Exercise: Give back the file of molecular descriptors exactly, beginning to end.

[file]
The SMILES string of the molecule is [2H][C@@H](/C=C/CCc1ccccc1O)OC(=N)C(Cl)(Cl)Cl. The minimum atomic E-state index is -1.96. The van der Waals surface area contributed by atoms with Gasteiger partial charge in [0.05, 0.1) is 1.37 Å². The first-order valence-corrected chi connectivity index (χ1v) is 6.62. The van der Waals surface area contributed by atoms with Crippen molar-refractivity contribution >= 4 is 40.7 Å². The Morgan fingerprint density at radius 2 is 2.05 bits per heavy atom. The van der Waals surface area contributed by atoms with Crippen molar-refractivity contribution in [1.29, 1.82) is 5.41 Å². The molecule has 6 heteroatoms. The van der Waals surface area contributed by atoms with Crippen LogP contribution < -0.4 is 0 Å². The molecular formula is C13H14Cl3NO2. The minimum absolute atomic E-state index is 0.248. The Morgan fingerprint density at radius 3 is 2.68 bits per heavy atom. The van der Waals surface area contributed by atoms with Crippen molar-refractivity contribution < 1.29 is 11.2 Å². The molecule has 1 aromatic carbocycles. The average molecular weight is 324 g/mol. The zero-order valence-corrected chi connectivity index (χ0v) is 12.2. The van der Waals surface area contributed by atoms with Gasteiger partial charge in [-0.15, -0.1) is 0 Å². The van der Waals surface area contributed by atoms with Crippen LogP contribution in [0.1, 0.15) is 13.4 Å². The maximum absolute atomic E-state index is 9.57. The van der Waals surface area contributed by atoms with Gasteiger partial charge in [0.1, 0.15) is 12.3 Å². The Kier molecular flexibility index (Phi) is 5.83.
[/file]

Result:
The SMILES string of the molecule is [2H][C@@H](/C=C/CCc1ccccc1O)OC(=N)C(Cl)(Cl)Cl. The minimum atomic E-state index is -1.96. The van der Waals surface area contributed by atoms with Gasteiger partial charge in [0.05, 0.1) is 1.37 Å². The first-order valence-corrected chi connectivity index (χ1v) is 6.62. The van der Waals surface area contributed by atoms with Crippen molar-refractivity contribution >= 4 is 40.7 Å². The Morgan fingerprint density at radius 2 is 2.05 bits per heavy atom. The van der Waals surface area contributed by atoms with Crippen molar-refractivity contribution in [1.29, 1.82) is 5.41 Å². The molecule has 6 heteroatoms. The van der Waals surface area contributed by atoms with Crippen LogP contribution < -0.4 is 0 Å². The molecular formula is C13H14Cl3NO2. The minimum absolute atomic E-state index is 0.248. The Morgan fingerprint density at radius 3 is 2.68 bits per heavy atom. The van der Waals surface area contributed by atoms with Crippen molar-refractivity contribution < 1.29 is 11.2 Å². The molecule has 1 aromatic carbocycles. The average molecular weight is 324 g/mol. The zero-order valence-corrected chi connectivity index (χ0v) is 12.2. The van der Waals surface area contributed by atoms with Gasteiger partial charge in [-0.15, -0.1) is 0 Å². The van der Waals surface area contributed by atoms with Crippen LogP contribution in [0.1, 0.15) is 13.4 Å². The maximum absolute atomic E-state index is 9.57. The van der Waals surface area contributed by atoms with Gasteiger partial charge in [0.1, 0.15) is 12.3 Å². The Kier molecular flexibility index (Phi) is 5.83.